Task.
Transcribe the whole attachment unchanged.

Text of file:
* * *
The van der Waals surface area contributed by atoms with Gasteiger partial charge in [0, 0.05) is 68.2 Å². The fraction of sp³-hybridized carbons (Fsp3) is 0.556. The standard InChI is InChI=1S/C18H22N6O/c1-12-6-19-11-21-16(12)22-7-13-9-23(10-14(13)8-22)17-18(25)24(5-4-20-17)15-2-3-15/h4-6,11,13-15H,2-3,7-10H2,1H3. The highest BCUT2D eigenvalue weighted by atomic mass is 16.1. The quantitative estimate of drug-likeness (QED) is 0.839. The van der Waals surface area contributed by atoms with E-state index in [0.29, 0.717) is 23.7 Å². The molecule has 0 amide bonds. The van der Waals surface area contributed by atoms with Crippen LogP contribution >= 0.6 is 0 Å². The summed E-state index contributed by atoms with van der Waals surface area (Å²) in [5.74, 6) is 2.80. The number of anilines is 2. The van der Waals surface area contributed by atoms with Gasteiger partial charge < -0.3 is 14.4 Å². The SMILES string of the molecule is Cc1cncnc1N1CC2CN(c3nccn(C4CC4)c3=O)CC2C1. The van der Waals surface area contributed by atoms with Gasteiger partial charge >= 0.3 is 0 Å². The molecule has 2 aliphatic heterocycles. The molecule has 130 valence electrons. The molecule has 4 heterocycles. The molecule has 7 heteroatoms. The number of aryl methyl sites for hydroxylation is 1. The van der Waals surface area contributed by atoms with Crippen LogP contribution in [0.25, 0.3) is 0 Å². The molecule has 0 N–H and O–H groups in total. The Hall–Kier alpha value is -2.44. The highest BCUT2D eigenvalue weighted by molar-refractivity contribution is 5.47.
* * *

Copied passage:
The van der Waals surface area contributed by atoms with Gasteiger partial charge in [0, 0.05) is 68.2 Å². The fraction of sp³-hybridized carbons (Fsp3) is 0.556. The standard InChI is InChI=1S/C18H22N6O/c1-12-6-19-11-21-16(12)22-7-13-9-23(10-14(13)8-22)17-18(25)24(5-4-20-17)15-2-3-15/h4-6,11,13-15H,2-3,7-10H2,1H3. The highest BCUT2D eigenvalue weighted by atomic mass is 16.1. The quantitative estimate of drug-likeness (QED) is 0.839. The van der Waals surface area contributed by atoms with E-state index in [0.29, 0.717) is 23.7 Å². The molecule has 0 amide bonds. The van der Waals surface area contributed by atoms with Crippen LogP contribution >= 0.6 is 0 Å². The summed E-state index contributed by atoms with van der Waals surface area (Å²) in [5.74, 6) is 2.80. The number of anilines is 2. The van der Waals surface area contributed by atoms with Gasteiger partial charge < -0.3 is 14.4 Å². The SMILES string of the molecule is Cc1cncnc1N1CC2CN(c3nccn(C4CC4)c3=O)CC2C1. The van der Waals surface area contributed by atoms with Gasteiger partial charge >= 0.3 is 0 Å². The molecule has 2 aliphatic heterocycles. The molecule has 130 valence electrons. The molecule has 4 heterocycles. The molecule has 7 heteroatoms. The number of aryl methyl sites for hydroxylation is 1. The van der Waals surface area contributed by atoms with Crippen LogP contribution in [0.25, 0.3) is 0 Å². The molecule has 0 N–H and O–H groups in total. The Hall–Kier alpha value is -2.44. The highest BCUT2D eigenvalue weighted by molar-refractivity contribution is 5.47.